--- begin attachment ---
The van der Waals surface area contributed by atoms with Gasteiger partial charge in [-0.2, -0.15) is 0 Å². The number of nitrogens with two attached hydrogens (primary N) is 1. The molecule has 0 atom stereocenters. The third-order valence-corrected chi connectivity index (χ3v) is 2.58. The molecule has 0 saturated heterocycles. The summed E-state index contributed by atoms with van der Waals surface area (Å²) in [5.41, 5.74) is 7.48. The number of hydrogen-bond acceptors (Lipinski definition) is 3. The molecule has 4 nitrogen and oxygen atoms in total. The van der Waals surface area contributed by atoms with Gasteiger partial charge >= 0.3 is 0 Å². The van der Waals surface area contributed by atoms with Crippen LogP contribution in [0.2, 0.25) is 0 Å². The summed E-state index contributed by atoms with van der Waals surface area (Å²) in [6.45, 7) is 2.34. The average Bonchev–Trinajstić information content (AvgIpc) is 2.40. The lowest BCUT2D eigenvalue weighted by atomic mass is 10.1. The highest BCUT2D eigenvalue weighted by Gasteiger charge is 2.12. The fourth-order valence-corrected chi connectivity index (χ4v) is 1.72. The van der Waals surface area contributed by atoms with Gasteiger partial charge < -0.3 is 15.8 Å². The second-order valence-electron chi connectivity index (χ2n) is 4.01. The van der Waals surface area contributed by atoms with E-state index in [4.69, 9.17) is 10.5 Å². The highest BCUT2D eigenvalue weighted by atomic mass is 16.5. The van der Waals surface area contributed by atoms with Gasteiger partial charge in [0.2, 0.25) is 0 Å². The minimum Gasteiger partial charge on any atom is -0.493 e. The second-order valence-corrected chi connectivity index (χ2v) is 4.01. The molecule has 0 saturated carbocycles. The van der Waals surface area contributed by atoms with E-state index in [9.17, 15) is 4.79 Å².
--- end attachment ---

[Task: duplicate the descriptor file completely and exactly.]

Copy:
The van der Waals surface area contributed by atoms with Gasteiger partial charge in [-0.2, -0.15) is 0 Å². The number of nitrogens with two attached hydrogens (primary N) is 1. The molecule has 0 atom stereocenters. The third-order valence-corrected chi connectivity index (χ3v) is 2.58. The molecule has 0 saturated heterocycles. The summed E-state index contributed by atoms with van der Waals surface area (Å²) in [5.41, 5.74) is 7.48. The number of hydrogen-bond acceptors (Lipinski definition) is 3. The molecule has 4 nitrogen and oxygen atoms in total. The van der Waals surface area contributed by atoms with Gasteiger partial charge >= 0.3 is 0 Å². The van der Waals surface area contributed by atoms with Crippen LogP contribution in [0.2, 0.25) is 0 Å². The summed E-state index contributed by atoms with van der Waals surface area (Å²) in [6.45, 7) is 2.34. The average Bonchev–Trinajstić information content (AvgIpc) is 2.40. The lowest BCUT2D eigenvalue weighted by atomic mass is 10.1. The highest BCUT2D eigenvalue weighted by Gasteiger charge is 2.12. The fourth-order valence-corrected chi connectivity index (χ4v) is 1.72. The van der Waals surface area contributed by atoms with Gasteiger partial charge < -0.3 is 15.8 Å². The second-order valence-electron chi connectivity index (χ2n) is 4.01. The van der Waals surface area contributed by atoms with E-state index in [4.69, 9.17) is 10.5 Å². The highest BCUT2D eigenvalue weighted by atomic mass is 16.5. The van der Waals surface area contributed by atoms with Gasteiger partial charge in [0.2, 0.25) is 0 Å². The minimum Gasteiger partial charge on any atom is -0.493 e. The second-order valence-corrected chi connectivity index (χ2v) is 4.01. The molecule has 0 saturated carbocycles. The van der Waals surface area contributed by atoms with E-state index in [9.17, 15) is 4.79 Å².